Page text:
Former Florida Governor Crist Critical Of New Surgeon General
This week’s hiring of a new surgeon general by Gov. Ron DeSantis is stirring up controversy in regards to the COVID-19 siege in Florida — including from a former governor who wants his old job back.
Dr. Joseph Ladapo replaces Dr. Scott Rivkees, who has been out of view since April of last year, when he was pulled from a news conference after recommending social distancing until a vaccine became available.
“We’re going to have COVID in the environment; and this is a tough virus,” Rivkees said. “We’re going to have to practice these measures so that we are all protected. Based on what has been reported, probably a year, if not longer, is what some individuals have talked about.”
Both the governor and Ladapo appear to be kindred spirits when it comes to discouraging mask mandates, and in favor of individual choice. In a recent op-ed, Ladapo said it’s too late for an effective shutdown, and mandating vaccinations can’t stop COVID-19’s spread.
“We’re done with fear; that’s something that’s been, unfortunately, a centerpiece of health policy in the United States ever since the pandemic,” he said. “States should be promoting good health; and vaccination isn’t the only path to that. It’s been treated almost like a religion — and it’s just senseless.”
.@GovRonDeSantis and his new Surgeon General care more about scoring partisan points than doing what is right to keep our vulnerable children, families and teachers safe and our economy open.— Charlie Crist (@CharlieCrist) September 23, 2021
This isn’t right vs. left, this is right vs. wrong. pic.twitter.com/29u7hvdVzj
One of Ladapo’s first moves was changing the existing quarantine policy for students exposed at school. Kids will now be allowed to remain in the classroom, as long as they’re asymptomatic. After this week’s Cabinet meeting, Gov. DeSantis claimed that studies show about 90 % of students quarantined never got sick.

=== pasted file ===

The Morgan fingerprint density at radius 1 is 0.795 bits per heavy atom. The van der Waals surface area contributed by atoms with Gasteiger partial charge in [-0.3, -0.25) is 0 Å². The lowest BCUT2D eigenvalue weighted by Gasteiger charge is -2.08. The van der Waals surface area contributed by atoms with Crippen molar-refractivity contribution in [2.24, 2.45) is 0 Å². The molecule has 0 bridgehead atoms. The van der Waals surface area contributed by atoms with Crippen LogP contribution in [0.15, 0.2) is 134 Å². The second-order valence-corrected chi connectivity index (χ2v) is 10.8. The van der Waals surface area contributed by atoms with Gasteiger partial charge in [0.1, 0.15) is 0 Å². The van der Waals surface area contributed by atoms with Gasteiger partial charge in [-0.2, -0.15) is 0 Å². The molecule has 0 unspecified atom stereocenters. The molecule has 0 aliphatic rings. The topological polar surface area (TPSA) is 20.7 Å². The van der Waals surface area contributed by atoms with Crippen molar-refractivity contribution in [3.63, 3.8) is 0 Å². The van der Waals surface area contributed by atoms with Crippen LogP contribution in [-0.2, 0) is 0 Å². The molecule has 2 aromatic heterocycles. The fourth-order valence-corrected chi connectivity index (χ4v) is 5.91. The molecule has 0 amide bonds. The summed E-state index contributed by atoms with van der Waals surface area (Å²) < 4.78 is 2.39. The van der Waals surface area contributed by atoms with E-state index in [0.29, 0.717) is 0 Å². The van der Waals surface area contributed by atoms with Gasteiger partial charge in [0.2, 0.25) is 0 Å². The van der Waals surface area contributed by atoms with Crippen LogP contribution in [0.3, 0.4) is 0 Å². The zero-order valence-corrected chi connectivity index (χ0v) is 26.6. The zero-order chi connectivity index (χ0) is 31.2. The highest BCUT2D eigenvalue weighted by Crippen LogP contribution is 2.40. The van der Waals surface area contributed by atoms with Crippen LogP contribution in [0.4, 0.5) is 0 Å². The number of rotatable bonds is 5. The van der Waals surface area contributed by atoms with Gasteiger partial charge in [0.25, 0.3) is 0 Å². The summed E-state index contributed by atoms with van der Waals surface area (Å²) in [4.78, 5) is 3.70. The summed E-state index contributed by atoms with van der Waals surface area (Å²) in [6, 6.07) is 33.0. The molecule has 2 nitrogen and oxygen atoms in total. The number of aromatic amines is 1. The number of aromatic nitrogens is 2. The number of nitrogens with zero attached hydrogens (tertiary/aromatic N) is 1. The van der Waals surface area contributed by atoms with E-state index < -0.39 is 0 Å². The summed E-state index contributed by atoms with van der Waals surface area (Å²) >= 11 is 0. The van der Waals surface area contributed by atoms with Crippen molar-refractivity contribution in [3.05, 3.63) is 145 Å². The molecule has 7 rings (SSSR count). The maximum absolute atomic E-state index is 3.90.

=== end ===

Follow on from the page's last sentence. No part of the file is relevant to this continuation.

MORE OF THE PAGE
"Schools are not driving this epidemic; and we know that from last school year and we know it from this school year,” DeSantis said. “Because if they were, (if) we had schools coming in at the height of a wave, you would have seen that thing take off even more — and instead it’s plummeted.”
“Governor DeSantis and his new surgeon general care more about scoring partisan points, than they do about the fact that their reckless actions are endangering vulnerable children, their families, our teachers and frankly, our entire economy,” said U.S. Rep. Charlie Crist, a former GOP governor seeking the Democratic gubernatorial nomination.
During a Zoom call Thursday, he accused the DeSantis administration of effectively turning its back on Floridians.
“This governor does not care or even seem to understand that parents with children with disabilities cannot afford to take any sort of risk when it comes to the health of their immune-compromised children,” Crist said. “This governor does not care that teachers are being forced to go into work, and every day potentially risk their lives just to teach their students.”
Wednesday’s emergency rule change on student quarantine made by the new surgeon general – whom Crist calls the ‘anti-mask, vaccine skeptic,'” stands in direct and stark opposition to guidance issued by the Centers for Disease Control and Prevention.
“The CDC says to stay home and quarantine if you come in contact with someone who has tested positive for COVID,” said Crist. “And now the surgeon general of our state is telling parents that they don’t need to listen to the science — and they can send their kids to school if they feel like it, as long as their kids are asymptomatic. How can that possibly make sense?”
The former governor/current candidate for governor is joining a chorus of criticism, over Ladapo’s hiring.
“Dr. Ladapo has made it abundantly clear where he stands; he is not with parents, students, and [the] teachers of our state,” Crist said. “He’s with Gov. DeSantis, and has decided to help the governor lead the charge on a ‘soft-on-COVID’ approach that makes our communities less safe, and more prone to an outbreak.”
Ladapo begins work ahead of his required confirmation by the Florida Senate when it convenes in January. Given the Republican control of that body, confirmation appears to be a virtual lock.